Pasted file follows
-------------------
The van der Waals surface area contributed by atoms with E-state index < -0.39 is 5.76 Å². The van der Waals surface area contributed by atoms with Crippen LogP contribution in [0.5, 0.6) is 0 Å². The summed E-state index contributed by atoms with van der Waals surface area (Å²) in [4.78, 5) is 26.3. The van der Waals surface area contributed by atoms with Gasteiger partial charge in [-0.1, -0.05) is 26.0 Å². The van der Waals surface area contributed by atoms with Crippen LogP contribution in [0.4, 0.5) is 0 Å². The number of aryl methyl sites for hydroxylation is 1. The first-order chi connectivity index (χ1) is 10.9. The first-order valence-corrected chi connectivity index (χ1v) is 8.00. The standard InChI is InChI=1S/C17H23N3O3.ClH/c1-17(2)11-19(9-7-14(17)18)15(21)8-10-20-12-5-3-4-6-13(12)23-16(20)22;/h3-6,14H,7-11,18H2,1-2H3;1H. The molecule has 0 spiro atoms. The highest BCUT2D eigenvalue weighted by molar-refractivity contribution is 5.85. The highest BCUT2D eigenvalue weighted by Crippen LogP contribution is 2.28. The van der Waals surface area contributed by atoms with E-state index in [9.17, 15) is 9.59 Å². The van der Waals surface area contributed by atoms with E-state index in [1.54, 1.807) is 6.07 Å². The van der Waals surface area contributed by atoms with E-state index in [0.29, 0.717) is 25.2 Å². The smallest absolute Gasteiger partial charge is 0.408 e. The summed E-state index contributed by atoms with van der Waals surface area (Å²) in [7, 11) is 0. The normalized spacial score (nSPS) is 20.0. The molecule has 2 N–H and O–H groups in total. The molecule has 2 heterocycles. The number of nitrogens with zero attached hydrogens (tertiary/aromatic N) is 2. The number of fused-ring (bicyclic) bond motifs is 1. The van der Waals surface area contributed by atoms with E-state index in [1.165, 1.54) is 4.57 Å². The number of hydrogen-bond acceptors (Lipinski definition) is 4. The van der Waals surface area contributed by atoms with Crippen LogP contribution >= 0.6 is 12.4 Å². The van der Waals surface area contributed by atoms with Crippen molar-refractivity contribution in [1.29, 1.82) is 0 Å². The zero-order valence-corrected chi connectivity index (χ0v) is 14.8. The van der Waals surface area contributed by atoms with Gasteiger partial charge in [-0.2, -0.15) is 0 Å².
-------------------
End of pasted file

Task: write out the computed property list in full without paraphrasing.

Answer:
The van der Waals surface area contributed by atoms with E-state index < -0.39 is 5.76 Å². The van der Waals surface area contributed by atoms with Crippen LogP contribution in [0.5, 0.6) is 0 Å². The summed E-state index contributed by atoms with van der Waals surface area (Å²) in [4.78, 5) is 26.3. The van der Waals surface area contributed by atoms with Gasteiger partial charge in [-0.1, -0.05) is 26.0 Å². The van der Waals surface area contributed by atoms with Crippen LogP contribution in [0.4, 0.5) is 0 Å². The number of aryl methyl sites for hydroxylation is 1. The first-order chi connectivity index (χ1) is 10.9. The first-order valence-corrected chi connectivity index (χ1v) is 8.00. The standard InChI is InChI=1S/C17H23N3O3.ClH/c1-17(2)11-19(9-7-14(17)18)15(21)8-10-20-12-5-3-4-6-13(12)23-16(20)22;/h3-6,14H,7-11,18H2,1-2H3;1H. The molecule has 0 spiro atoms. The highest BCUT2D eigenvalue weighted by molar-refractivity contribution is 5.85. The highest BCUT2D eigenvalue weighted by Crippen LogP contribution is 2.28. The van der Waals surface area contributed by atoms with E-state index in [9.17, 15) is 9.59 Å². The van der Waals surface area contributed by atoms with E-state index in [1.54, 1.807) is 6.07 Å². The van der Waals surface area contributed by atoms with E-state index in [0.29, 0.717) is 25.2 Å². The smallest absolute Gasteiger partial charge is 0.408 e. The summed E-state index contributed by atoms with van der Waals surface area (Å²) in [7, 11) is 0. The normalized spacial score (nSPS) is 20.0. The molecule has 2 N–H and O–H groups in total. The molecule has 2 heterocycles. The number of nitrogens with zero attached hydrogens (tertiary/aromatic N) is 2. The number of fused-ring (bicyclic) bond motifs is 1. The van der Waals surface area contributed by atoms with E-state index in [1.165, 1.54) is 4.57 Å². The number of hydrogen-bond acceptors (Lipinski definition) is 4. The van der Waals surface area contributed by atoms with Crippen LogP contribution >= 0.6 is 12.4 Å². The van der Waals surface area contributed by atoms with Crippen molar-refractivity contribution in [1.29, 1.82) is 0 Å². The zero-order valence-corrected chi connectivity index (χ0v) is 14.8. The van der Waals surface area contributed by atoms with Gasteiger partial charge in [-0.2, -0.15) is 0 Å².